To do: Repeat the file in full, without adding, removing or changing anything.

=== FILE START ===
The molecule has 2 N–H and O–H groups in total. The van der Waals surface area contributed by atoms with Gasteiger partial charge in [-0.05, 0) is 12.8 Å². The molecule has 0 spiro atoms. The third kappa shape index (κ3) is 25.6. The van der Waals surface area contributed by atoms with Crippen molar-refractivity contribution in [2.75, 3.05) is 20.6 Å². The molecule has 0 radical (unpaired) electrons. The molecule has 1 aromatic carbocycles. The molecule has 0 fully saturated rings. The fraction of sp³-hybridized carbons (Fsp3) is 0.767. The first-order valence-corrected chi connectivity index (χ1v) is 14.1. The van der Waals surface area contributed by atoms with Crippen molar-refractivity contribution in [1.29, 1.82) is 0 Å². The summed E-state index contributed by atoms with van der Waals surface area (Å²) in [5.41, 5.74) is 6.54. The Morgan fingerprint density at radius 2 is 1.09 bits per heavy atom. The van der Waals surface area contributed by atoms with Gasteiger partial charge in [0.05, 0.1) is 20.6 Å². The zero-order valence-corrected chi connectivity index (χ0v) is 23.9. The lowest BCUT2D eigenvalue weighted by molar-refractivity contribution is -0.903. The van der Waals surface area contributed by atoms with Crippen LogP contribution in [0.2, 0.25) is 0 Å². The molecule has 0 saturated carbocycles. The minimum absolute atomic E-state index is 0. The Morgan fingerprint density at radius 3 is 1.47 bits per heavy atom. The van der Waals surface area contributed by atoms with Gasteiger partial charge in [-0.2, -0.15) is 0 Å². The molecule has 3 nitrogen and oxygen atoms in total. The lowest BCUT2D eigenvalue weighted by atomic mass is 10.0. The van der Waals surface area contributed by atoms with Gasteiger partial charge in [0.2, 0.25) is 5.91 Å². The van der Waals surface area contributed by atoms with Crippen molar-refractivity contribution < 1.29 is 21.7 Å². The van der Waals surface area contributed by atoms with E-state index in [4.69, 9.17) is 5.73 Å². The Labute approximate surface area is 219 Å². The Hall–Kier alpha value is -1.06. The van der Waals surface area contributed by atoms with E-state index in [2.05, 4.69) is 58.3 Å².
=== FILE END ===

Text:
The molecule has 2 N–H and O–H groups in total. The van der Waals surface area contributed by atoms with Gasteiger partial charge in [-0.05, 0) is 12.8 Å². The molecule has 0 spiro atoms. The third kappa shape index (κ3) is 25.6. The van der Waals surface area contributed by atoms with Crippen molar-refractivity contribution in [2.75, 3.05) is 20.6 Å². The molecule has 0 radical (unpaired) electrons. The molecule has 1 aromatic carbocycles. The molecule has 0 fully saturated rings. The fraction of sp³-hybridized carbons (Fsp3) is 0.767. The first-order valence-corrected chi connectivity index (χ1v) is 14.1. The van der Waals surface area contributed by atoms with Crippen molar-refractivity contribution in [1.29, 1.82) is 0 Å². The summed E-state index contributed by atoms with van der Waals surface area (Å²) in [5.41, 5.74) is 6.54. The Morgan fingerprint density at radius 2 is 1.09 bits per heavy atom. The van der Waals surface area contributed by atoms with Gasteiger partial charge in [0.05, 0.1) is 20.6 Å². The zero-order valence-corrected chi connectivity index (χ0v) is 23.9. The lowest BCUT2D eigenvalue weighted by molar-refractivity contribution is -0.903. The van der Waals surface area contributed by atoms with Crippen LogP contribution in [0.2, 0.25) is 0 Å². The molecule has 0 saturated carbocycles. The minimum absolute atomic E-state index is 0. The Morgan fingerprint density at radius 3 is 1.47 bits per heavy atom. The van der Waals surface area contributed by atoms with Gasteiger partial charge in [-0.2, -0.15) is 0 Å². The molecule has 3 nitrogen and oxygen atoms in total. The lowest BCUT2D eigenvalue weighted by atomic mass is 10.0. The van der Waals surface area contributed by atoms with Gasteiger partial charge in [0.2, 0.25) is 5.91 Å². The van der Waals surface area contributed by atoms with Crippen molar-refractivity contribution < 1.29 is 21.7 Å². The van der Waals surface area contributed by atoms with E-state index in [4.69, 9.17) is 5.73 Å². The Labute approximate surface area is 219 Å². The Hall–Kier alpha value is -1.06. The van der Waals surface area contributed by atoms with E-state index in [2.05, 4.69) is 58.3 Å².